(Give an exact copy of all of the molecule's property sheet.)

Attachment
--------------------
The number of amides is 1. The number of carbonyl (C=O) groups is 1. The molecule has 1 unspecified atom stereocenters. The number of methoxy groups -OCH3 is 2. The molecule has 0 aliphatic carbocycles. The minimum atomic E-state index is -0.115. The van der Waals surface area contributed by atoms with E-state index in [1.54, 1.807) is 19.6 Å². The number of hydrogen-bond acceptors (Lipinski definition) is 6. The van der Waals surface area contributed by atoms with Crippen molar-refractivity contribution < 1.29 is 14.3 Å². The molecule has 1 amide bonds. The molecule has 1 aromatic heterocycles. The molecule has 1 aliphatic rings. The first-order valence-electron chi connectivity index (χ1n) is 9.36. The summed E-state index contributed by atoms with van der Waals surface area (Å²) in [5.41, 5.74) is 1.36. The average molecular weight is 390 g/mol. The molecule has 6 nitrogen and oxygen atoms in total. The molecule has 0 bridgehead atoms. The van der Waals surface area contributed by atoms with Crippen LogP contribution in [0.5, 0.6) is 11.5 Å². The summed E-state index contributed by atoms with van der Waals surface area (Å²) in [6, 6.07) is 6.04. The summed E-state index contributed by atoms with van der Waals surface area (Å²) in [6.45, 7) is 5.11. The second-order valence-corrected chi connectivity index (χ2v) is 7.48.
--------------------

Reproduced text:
The number of amides is 1. The number of carbonyl (C=O) groups is 1. The molecule has 1 unspecified atom stereocenters. The number of methoxy groups -OCH3 is 2. The molecule has 0 aliphatic carbocycles. The minimum atomic E-state index is -0.115. The van der Waals surface area contributed by atoms with E-state index in [1.54, 1.807) is 19.6 Å². The number of hydrogen-bond acceptors (Lipinski definition) is 6. The van der Waals surface area contributed by atoms with Crippen molar-refractivity contribution < 1.29 is 14.3 Å². The molecule has 1 amide bonds. The molecule has 1 aromatic heterocycles. The molecule has 1 aliphatic rings. The first-order valence-electron chi connectivity index (χ1n) is 9.36. The summed E-state index contributed by atoms with van der Waals surface area (Å²) in [5.41, 5.74) is 1.36. The average molecular weight is 390 g/mol. The molecule has 6 nitrogen and oxygen atoms in total. The molecule has 0 bridgehead atoms. The van der Waals surface area contributed by atoms with Crippen LogP contribution in [0.5, 0.6) is 11.5 Å². The summed E-state index contributed by atoms with van der Waals surface area (Å²) in [6, 6.07) is 6.04. The summed E-state index contributed by atoms with van der Waals surface area (Å²) in [6.45, 7) is 5.11. The second-order valence-corrected chi connectivity index (χ2v) is 7.48.